People, Environment

Respite for Gavkhouni Wetland

Respite for Gavkhouni WetlandRespite for Gavkhouni Wetland

The presence of flamingos and other migratory birds in and around Gavkouni Wetland can only mean one thing: the lagoon is reborn.

The revival of Gavkhouni in southeastern Isfahan Province in the midst of an aggressive drought cycle comes thanks to a combination of natural causes and human factors.

“In addition to good rainfall, a joint effort involving the Department of Environment and the general public has helped restore the famed wetland to some extent, IRNA reported.

Upholding the water rights of Gavkhouni, dredging rivers, ensuring uninterrupted water flow into the wetland even during farming season, closing illegal wells and releasing treated wastewater into the wetland are among the measures taken to save the Ramsar Convention-listed wetland.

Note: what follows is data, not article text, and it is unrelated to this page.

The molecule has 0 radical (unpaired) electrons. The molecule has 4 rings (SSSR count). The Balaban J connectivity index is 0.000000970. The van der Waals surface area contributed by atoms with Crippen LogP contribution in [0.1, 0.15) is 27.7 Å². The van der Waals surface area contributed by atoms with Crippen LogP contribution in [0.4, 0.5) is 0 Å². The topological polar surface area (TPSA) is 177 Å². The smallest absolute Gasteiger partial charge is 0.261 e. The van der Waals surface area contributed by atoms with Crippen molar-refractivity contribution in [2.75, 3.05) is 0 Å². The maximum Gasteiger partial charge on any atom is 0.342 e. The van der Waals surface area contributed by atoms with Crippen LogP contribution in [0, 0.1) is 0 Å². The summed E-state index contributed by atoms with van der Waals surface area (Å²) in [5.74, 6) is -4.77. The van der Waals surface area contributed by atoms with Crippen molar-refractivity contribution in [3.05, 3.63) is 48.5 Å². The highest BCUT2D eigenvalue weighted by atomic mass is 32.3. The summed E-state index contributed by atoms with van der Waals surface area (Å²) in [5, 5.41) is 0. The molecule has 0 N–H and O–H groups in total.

Also referred to as the Convention on Wetlands, the Ramsar Convention is an intergovernmental treaty signed in 1971 that provides the framework for national action and international cooperation for the conservation and judicious use of wetlands and their resources.

It recognizes the fundamental ecological functions of wetlands and their economic, cultural, scientific, and recreational value. It is named after the city of Ramsar in northern Iran, where the convention was signed.

Gavkhouni is a brackish lake with limited reed vegetation, and both it and the marshes of the lower Zayndehroud River, which feeds the wetland, are subject to seasonal floods. Much of the original marshland has been converted into farmland to take advantage of region’s rich soil. The site is important for staging (resting and feeding area) and wintering for several species of migratory waterbirds.

With an area of around 480 square kilometers, Gavkhuni has the potential to turn into a massive source of dust storms should it completely dry up.